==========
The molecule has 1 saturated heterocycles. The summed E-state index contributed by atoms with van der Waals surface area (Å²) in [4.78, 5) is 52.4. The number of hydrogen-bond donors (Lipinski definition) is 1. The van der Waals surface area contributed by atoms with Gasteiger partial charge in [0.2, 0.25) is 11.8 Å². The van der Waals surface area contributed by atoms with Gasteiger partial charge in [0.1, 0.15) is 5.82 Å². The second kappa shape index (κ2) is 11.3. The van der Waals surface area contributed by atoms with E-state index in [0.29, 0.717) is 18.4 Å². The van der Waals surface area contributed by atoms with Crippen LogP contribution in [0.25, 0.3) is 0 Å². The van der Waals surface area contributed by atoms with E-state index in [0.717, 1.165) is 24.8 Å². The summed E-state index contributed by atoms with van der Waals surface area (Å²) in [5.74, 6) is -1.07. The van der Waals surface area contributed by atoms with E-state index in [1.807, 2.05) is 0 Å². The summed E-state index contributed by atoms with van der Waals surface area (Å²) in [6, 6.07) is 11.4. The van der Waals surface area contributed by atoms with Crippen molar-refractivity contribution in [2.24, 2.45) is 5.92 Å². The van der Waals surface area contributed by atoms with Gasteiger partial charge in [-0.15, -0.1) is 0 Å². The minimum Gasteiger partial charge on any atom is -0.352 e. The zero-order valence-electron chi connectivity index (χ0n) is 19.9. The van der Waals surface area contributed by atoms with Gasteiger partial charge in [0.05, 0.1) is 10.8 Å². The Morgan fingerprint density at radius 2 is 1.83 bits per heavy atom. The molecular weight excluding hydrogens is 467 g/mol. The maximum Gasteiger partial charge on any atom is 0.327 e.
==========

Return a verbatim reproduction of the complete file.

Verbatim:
The molecule has 1 saturated heterocycles. The summed E-state index contributed by atoms with van der Waals surface area (Å²) in [4.78, 5) is 52.4. The number of hydrogen-bond donors (Lipinski definition) is 1. The van der Waals surface area contributed by atoms with Gasteiger partial charge in [0.2, 0.25) is 11.8 Å². The van der Waals surface area contributed by atoms with Gasteiger partial charge in [0.1, 0.15) is 5.82 Å². The second kappa shape index (κ2) is 11.3. The van der Waals surface area contributed by atoms with E-state index in [0.29, 0.717) is 18.4 Å². The van der Waals surface area contributed by atoms with Crippen LogP contribution in [0.25, 0.3) is 0 Å². The van der Waals surface area contributed by atoms with E-state index in [0.717, 1.165) is 24.8 Å². The summed E-state index contributed by atoms with van der Waals surface area (Å²) in [5.74, 6) is -1.07. The van der Waals surface area contributed by atoms with E-state index in [1.807, 2.05) is 0 Å². The summed E-state index contributed by atoms with van der Waals surface area (Å²) in [6, 6.07) is 11.4. The van der Waals surface area contributed by atoms with Crippen molar-refractivity contribution in [2.24, 2.45) is 5.92 Å². The van der Waals surface area contributed by atoms with Gasteiger partial charge in [-0.15, -0.1) is 0 Å². The minimum Gasteiger partial charge on any atom is -0.352 e. The zero-order valence-electron chi connectivity index (χ0n) is 19.9. The van der Waals surface area contributed by atoms with Gasteiger partial charge in [0.05, 0.1) is 10.8 Å². The Morgan fingerprint density at radius 2 is 1.83 bits per heavy atom. The molecular weight excluding hydrogens is 467 g/mol. The maximum Gasteiger partial charge on any atom is 0.327 e.